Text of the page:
>>> end up as a text node and would not execute as script.  (You might or
>>> might not like other aspects of E4H, but one of its virtues is that it
>>> follows this more secure pattern.)
>>
>> The DOM approach suffers several drawback
>> 1. It's resistant to XSS but not robust since it doesn't deal with
>> embedded languages.  It trivially fails when substitutions appear
>> inside URI attributes, or text nodes inside a script or style
>> attribute.
>> 2. It's tied to a particular language.  If we wouldn't introduce new
>> syntax specifically for SQL prepared statements, we shouldn't do it
>> for the HTML equivalent and instead come up with a single syntactic
>> construct that allows safe composition in any language.
>> 3. It fails the ubiquitous <header><body><footer> pattern as described
>> at https://js-quasis-libraries-and-repl.googlecode.com/svn/trunk/safetemplate.html
>>
>> The DOM approach can be generalized to a parse-tree approach to solve
>> embedded languages as done by Yesod (
>> http://yannesposito.com/Scratch/en/blog/Yesod-tutorial-for-newbies/#bulletproof
>> ).
>>
>> Yesod and similar approaches don't provide a good migration target for
>> existing ad-hoc composition methods and at the end of this email, I
>> include a mini-progress report on my attempt to comprehensively
>> address content-composition in a way that I believe is much easier to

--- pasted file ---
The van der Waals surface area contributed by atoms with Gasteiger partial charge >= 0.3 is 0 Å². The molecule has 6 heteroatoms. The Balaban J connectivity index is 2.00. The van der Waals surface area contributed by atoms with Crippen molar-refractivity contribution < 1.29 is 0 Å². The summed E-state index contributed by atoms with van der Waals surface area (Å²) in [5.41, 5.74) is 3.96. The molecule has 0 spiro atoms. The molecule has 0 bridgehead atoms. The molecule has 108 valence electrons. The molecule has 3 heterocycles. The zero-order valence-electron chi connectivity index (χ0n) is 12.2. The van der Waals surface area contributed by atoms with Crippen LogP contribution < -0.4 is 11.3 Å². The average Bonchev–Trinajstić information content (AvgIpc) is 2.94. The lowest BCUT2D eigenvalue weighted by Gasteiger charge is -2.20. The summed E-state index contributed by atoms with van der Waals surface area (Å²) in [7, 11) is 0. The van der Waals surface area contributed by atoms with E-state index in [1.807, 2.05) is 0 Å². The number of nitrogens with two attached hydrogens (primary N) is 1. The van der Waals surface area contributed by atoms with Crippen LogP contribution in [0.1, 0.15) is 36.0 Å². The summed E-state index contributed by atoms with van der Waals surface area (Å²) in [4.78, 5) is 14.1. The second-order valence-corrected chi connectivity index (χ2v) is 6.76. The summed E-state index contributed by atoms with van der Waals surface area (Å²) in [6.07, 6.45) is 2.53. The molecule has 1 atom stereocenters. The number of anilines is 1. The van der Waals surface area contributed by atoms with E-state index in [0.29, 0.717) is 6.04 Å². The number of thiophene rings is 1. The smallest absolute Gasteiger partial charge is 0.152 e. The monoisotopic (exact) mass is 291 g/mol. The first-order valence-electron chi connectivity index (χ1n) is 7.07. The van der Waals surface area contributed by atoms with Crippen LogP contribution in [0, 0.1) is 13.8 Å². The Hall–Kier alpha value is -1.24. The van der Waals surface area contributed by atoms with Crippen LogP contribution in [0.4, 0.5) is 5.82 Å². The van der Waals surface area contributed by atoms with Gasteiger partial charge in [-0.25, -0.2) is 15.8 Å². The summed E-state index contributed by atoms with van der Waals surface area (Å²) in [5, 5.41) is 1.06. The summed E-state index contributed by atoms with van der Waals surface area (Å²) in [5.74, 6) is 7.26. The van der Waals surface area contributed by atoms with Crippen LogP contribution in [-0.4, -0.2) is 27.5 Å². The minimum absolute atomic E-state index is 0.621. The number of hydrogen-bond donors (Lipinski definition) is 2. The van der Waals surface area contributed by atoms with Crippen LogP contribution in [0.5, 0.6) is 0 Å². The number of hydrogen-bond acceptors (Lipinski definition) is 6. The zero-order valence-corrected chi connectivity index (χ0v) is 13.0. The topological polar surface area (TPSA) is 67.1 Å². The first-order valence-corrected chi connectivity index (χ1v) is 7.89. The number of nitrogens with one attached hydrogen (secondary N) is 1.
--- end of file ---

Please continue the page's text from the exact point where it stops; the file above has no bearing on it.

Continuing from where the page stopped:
>> use than Yesod.  I believe Yesod also requires significant
>> per-content-language work in the type-system and in hand-written
>> encoders, and would be impossible to port from Haskell to stringly
>> typed code.
>>
>>> I understand that someone (either the author or the browser) could
>>> write an HTML tag for template strings that implements the more secure
>>
>> Already done.  See link above.
>>
>>> pattern, but most authors will simply use the default mode, which
>>> follows the insecure pattern.  As a result, this language feature will
>>> lead to many XSS vulnerabilities and general sadness in the world.
>>
>> I disagree.  Without this, people will continue to use
>>
>>    header.innerHTML = "<h1>Welcome " + firstName + " " +  lastName + "!</h1>";
>>
>> leading to great sadness, or if templates are based on the HTML DOM,